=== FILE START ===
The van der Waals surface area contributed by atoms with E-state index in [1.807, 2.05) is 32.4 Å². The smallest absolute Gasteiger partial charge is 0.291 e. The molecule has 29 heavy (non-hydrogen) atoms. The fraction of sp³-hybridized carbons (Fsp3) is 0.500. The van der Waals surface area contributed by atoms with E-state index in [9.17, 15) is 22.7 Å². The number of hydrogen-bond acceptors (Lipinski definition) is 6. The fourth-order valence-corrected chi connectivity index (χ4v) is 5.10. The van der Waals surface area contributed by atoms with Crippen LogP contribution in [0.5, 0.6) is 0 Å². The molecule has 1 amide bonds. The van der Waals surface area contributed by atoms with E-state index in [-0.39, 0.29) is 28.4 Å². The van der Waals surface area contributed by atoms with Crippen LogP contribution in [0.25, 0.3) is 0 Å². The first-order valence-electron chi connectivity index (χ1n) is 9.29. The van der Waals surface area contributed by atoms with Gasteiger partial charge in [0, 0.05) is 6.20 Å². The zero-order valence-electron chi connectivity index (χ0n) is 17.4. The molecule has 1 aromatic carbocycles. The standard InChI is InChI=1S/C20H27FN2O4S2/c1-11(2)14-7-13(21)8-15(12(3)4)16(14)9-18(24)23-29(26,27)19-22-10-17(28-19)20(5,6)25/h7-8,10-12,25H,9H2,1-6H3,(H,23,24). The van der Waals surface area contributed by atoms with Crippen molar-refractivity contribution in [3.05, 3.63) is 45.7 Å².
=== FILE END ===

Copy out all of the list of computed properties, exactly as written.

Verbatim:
The van der Waals surface area contributed by atoms with E-state index in [1.807, 2.05) is 32.4 Å². The smallest absolute Gasteiger partial charge is 0.291 e. The molecule has 29 heavy (non-hydrogen) atoms. The fraction of sp³-hybridized carbons (Fsp3) is 0.500. The van der Waals surface area contributed by atoms with E-state index in [9.17, 15) is 22.7 Å². The number of hydrogen-bond acceptors (Lipinski definition) is 6. The fourth-order valence-corrected chi connectivity index (χ4v) is 5.10. The van der Waals surface area contributed by atoms with Crippen LogP contribution in [0.5, 0.6) is 0 Å². The molecule has 1 amide bonds. The van der Waals surface area contributed by atoms with E-state index in [-0.39, 0.29) is 28.4 Å². The van der Waals surface area contributed by atoms with Crippen LogP contribution in [0.25, 0.3) is 0 Å². The first-order valence-electron chi connectivity index (χ1n) is 9.29. The van der Waals surface area contributed by atoms with Gasteiger partial charge in [0, 0.05) is 6.20 Å². The zero-order valence-electron chi connectivity index (χ0n) is 17.4. The molecule has 1 aromatic carbocycles. The standard InChI is InChI=1S/C20H27FN2O4S2/c1-11(2)14-7-13(21)8-15(12(3)4)16(14)9-18(24)23-29(26,27)19-22-10-17(28-19)20(5,6)25/h7-8,10-12,25H,9H2,1-6H3,(H,23,24). The van der Waals surface area contributed by atoms with Crippen molar-refractivity contribution in [3.05, 3.63) is 45.7 Å².